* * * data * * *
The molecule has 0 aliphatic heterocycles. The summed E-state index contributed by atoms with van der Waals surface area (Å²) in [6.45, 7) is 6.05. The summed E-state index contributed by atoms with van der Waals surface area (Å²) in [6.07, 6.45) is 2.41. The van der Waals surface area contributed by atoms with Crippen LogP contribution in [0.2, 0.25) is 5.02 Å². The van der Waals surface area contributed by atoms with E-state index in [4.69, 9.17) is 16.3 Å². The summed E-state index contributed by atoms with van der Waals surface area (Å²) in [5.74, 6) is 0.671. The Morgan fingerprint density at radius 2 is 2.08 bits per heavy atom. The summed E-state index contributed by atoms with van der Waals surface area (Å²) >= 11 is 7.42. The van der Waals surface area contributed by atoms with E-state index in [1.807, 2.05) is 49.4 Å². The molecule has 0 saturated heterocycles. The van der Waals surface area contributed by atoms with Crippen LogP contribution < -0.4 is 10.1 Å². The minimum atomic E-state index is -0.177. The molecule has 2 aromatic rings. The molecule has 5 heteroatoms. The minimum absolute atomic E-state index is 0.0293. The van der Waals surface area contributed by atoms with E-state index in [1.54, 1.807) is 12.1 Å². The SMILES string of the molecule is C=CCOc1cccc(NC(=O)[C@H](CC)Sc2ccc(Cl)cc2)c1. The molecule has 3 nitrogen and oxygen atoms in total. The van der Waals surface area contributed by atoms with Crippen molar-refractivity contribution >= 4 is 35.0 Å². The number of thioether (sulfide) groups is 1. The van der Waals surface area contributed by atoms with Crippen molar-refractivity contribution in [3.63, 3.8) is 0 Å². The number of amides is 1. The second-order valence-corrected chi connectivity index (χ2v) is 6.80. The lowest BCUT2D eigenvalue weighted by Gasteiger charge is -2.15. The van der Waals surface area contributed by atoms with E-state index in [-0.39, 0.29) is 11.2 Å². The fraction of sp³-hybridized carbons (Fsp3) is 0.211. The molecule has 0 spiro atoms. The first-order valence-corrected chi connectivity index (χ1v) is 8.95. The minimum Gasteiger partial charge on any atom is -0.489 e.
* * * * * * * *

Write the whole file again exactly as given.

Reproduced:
The molecule has 0 aliphatic heterocycles. The summed E-state index contributed by atoms with van der Waals surface area (Å²) in [6.45, 7) is 6.05. The summed E-state index contributed by atoms with van der Waals surface area (Å²) in [6.07, 6.45) is 2.41. The van der Waals surface area contributed by atoms with Crippen LogP contribution in [0.2, 0.25) is 5.02 Å². The van der Waals surface area contributed by atoms with E-state index in [4.69, 9.17) is 16.3 Å². The summed E-state index contributed by atoms with van der Waals surface area (Å²) in [5.74, 6) is 0.671. The Morgan fingerprint density at radius 2 is 2.08 bits per heavy atom. The summed E-state index contributed by atoms with van der Waals surface area (Å²) >= 11 is 7.42. The van der Waals surface area contributed by atoms with E-state index in [1.807, 2.05) is 49.4 Å². The molecule has 0 saturated heterocycles. The van der Waals surface area contributed by atoms with Crippen LogP contribution < -0.4 is 10.1 Å². The minimum atomic E-state index is -0.177. The molecule has 2 aromatic rings. The molecule has 5 heteroatoms. The minimum absolute atomic E-state index is 0.0293. The van der Waals surface area contributed by atoms with E-state index in [1.54, 1.807) is 12.1 Å². The SMILES string of the molecule is C=CCOc1cccc(NC(=O)[C@H](CC)Sc2ccc(Cl)cc2)c1. The molecule has 3 nitrogen and oxygen atoms in total. The van der Waals surface area contributed by atoms with Crippen molar-refractivity contribution >= 4 is 35.0 Å². The number of thioether (sulfide) groups is 1. The van der Waals surface area contributed by atoms with Crippen molar-refractivity contribution in [3.63, 3.8) is 0 Å². The number of amides is 1. The second-order valence-corrected chi connectivity index (χ2v) is 6.80. The lowest BCUT2D eigenvalue weighted by Gasteiger charge is -2.15. The van der Waals surface area contributed by atoms with E-state index in [-0.39, 0.29) is 11.2 Å². The fraction of sp³-hybridized carbons (Fsp3) is 0.211. The molecule has 0 spiro atoms. The first-order valence-corrected chi connectivity index (χ1v) is 8.95. The minimum Gasteiger partial charge on any atom is -0.489 e.